Cultural safety is a relatively new concept that has emerged in the New Zealand nursing context and is being taken up in various ways in Canadian health care discourses. Our research team has been exploring the relevance of cultural safety in the Canadian context, most recently in relation to a knowledge-translation study conducted with nurses practising in a large tertiary hospital. We were drawn to using cultural safety because we conceptualized it as being compatible with critical theoretical perspectives that foster (...) a focus on power imbalances and inequitable social relationships in health care; the interrelated problems of culturalism and racialization; and a commitment to social justice as central to the social mandate of nursing. Engaging in this knowledge-translation study has provided new perspectives on the complexities, ambiguities and tensions that need to be considered when using the concept of cultural safety to draw attention to racialization, culturalism, and health and health care inequities. The philosophic analysis discussed in this paper represents an epistemological grounding for the concept of cultural safety that links directly to particular moral ends with social justice implications. Although cultural safety is a concept that we have firmly positioned within the paradigm of critical inquiry, ambiguities associated with the notions of 'culture', 'safety', and 'cultural safety' need to be anticipated and addressed if they are to be effectively used to draw attention to critical social justice issues in practice settings. Using cultural safety in practice settings to draw attention to and prompt critical reflection on politicized knowledge, therefore, brings an added layer of complexity. To address these complexities, we propose that what may be required to effectively use cultural safety in the knowledge-translation process is a 'social justice curriculum for practice' that would foster a philosophical stance of critical inquiry at both the individual and institutional levels. (shrink)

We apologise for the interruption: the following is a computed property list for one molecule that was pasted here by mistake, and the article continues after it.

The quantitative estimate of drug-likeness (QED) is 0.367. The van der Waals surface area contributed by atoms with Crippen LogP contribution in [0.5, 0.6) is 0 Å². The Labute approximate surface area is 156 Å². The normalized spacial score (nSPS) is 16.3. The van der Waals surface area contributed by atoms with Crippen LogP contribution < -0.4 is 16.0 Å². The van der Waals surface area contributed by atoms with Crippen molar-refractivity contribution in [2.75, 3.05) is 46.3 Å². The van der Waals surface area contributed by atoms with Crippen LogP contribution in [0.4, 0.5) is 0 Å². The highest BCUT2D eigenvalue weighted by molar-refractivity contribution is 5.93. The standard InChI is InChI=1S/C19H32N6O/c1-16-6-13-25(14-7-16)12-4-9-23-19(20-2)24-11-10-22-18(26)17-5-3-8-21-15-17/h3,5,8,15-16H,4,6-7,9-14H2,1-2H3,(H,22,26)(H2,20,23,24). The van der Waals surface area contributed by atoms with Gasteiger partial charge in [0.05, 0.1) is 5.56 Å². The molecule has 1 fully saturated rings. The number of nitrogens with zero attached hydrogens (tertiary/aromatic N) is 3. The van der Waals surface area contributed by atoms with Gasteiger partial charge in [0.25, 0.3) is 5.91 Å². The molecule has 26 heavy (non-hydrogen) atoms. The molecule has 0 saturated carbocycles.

Knowledge translation has been widely taken up as an innovative process to facilitate the uptake of research-derived knowledge into health care services. Drawing on a recent research project, we engage in a philosophic examination of how knowledge translation might serve as vehicle for the transfer of critically oriented knowledge regarding social justice, health inequities, and cultural safety into clinical practice. Through an explication of what might be considered disparate traditions (those of critical inquiry and knowledge translation), we identify compatibilities (...) and discrepancies both within the critical tradition, and between critical inquiry and knowledge translation. The ontological and epistemological origins of the knowledge to be translated carry implications for the synthesis and translation phases of knowledge translation. In our case, the studies we synthesized were informed by various critical perspectives and hence we needed to reconcile differences that exist within the critical tradition. A review of the history of critical inquiry served to articulate the nature of these differences while identifying common purposes around which to strategically coalesce. Other challenges arise when knowledge translation and critical inquiry are brought together. Critique is one of the hallmark methods of critical inquiry and, yet, the engagement required for knowledge translation between researchers and health care administrators, practitioners, and other stakeholders makes an antagonistic stance of critique problematic. While knowledge translation offers expanded views of evidence and the complex processes of knowledge exchange, we have been alerted to the continual pull toward epistemologies and methods reminiscent of the positivist paradigm by their instrumental views of knowledge and assumptions of objectivity and political neutrality. These types of tensions have been productive for us as a research team in prompting a critical reconceptualization of knowledge translation. (shrink)